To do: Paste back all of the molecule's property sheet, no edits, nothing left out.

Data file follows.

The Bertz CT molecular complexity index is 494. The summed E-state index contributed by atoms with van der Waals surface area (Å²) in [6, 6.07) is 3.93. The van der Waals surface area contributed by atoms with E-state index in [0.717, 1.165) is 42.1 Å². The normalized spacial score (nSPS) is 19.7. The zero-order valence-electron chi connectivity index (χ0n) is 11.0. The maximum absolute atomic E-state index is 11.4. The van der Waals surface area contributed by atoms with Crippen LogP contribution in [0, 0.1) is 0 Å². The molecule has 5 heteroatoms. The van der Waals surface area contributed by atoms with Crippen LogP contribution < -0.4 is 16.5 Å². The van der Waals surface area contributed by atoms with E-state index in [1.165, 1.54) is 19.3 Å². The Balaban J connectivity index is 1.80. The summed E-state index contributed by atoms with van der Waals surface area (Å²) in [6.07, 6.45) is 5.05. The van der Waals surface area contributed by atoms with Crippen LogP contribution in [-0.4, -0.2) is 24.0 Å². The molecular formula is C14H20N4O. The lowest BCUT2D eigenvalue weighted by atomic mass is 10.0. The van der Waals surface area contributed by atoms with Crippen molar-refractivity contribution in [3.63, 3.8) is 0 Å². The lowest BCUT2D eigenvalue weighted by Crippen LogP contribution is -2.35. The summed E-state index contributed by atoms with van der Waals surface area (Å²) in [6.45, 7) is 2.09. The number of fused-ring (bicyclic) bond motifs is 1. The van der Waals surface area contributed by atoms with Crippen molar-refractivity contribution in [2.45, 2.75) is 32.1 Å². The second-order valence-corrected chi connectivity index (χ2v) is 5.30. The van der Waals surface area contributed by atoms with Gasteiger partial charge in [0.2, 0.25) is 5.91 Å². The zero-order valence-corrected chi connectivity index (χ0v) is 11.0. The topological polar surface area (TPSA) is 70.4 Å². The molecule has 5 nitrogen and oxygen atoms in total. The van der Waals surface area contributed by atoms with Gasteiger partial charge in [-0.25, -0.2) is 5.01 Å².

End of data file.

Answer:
The Bertz CT molecular complexity index is 494. The summed E-state index contributed by atoms with van der Waals surface area (Å²) in [6, 6.07) is 3.93. The van der Waals surface area contributed by atoms with E-state index in [0.717, 1.165) is 42.1 Å². The normalized spacial score (nSPS) is 19.7. The zero-order valence-electron chi connectivity index (χ0n) is 11.0. The maximum absolute atomic E-state index is 11.4. The van der Waals surface area contributed by atoms with Crippen LogP contribution in [0, 0.1) is 0 Å². The molecule has 5 heteroatoms. The van der Waals surface area contributed by atoms with Crippen LogP contribution < -0.4 is 16.5 Å². The van der Waals surface area contributed by atoms with E-state index in [1.165, 1.54) is 19.3 Å². The Balaban J connectivity index is 1.80. The summed E-state index contributed by atoms with van der Waals surface area (Å²) in [6.07, 6.45) is 5.05. The van der Waals surface area contributed by atoms with Crippen LogP contribution in [-0.4, -0.2) is 24.0 Å². The molecular formula is C14H20N4O. The lowest BCUT2D eigenvalue weighted by atomic mass is 10.0. The van der Waals surface area contributed by atoms with Crippen molar-refractivity contribution in [3.63, 3.8) is 0 Å². The lowest BCUT2D eigenvalue weighted by Crippen LogP contribution is -2.35. The summed E-state index contributed by atoms with van der Waals surface area (Å²) in [6.45, 7) is 2.09. The number of fused-ring (bicyclic) bond motifs is 1. The van der Waals surface area contributed by atoms with Crippen molar-refractivity contribution in [2.45, 2.75) is 32.1 Å². The second-order valence-corrected chi connectivity index (χ2v) is 5.30. The van der Waals surface area contributed by atoms with Gasteiger partial charge in [0.2, 0.25) is 5.91 Å². The zero-order valence-corrected chi connectivity index (χ0v) is 11.0. The topological polar surface area (TPSA) is 70.4 Å². The molecule has 5 nitrogen and oxygen atoms in total. The van der Waals surface area contributed by atoms with Gasteiger partial charge in [-0.25, -0.2) is 5.01 Å².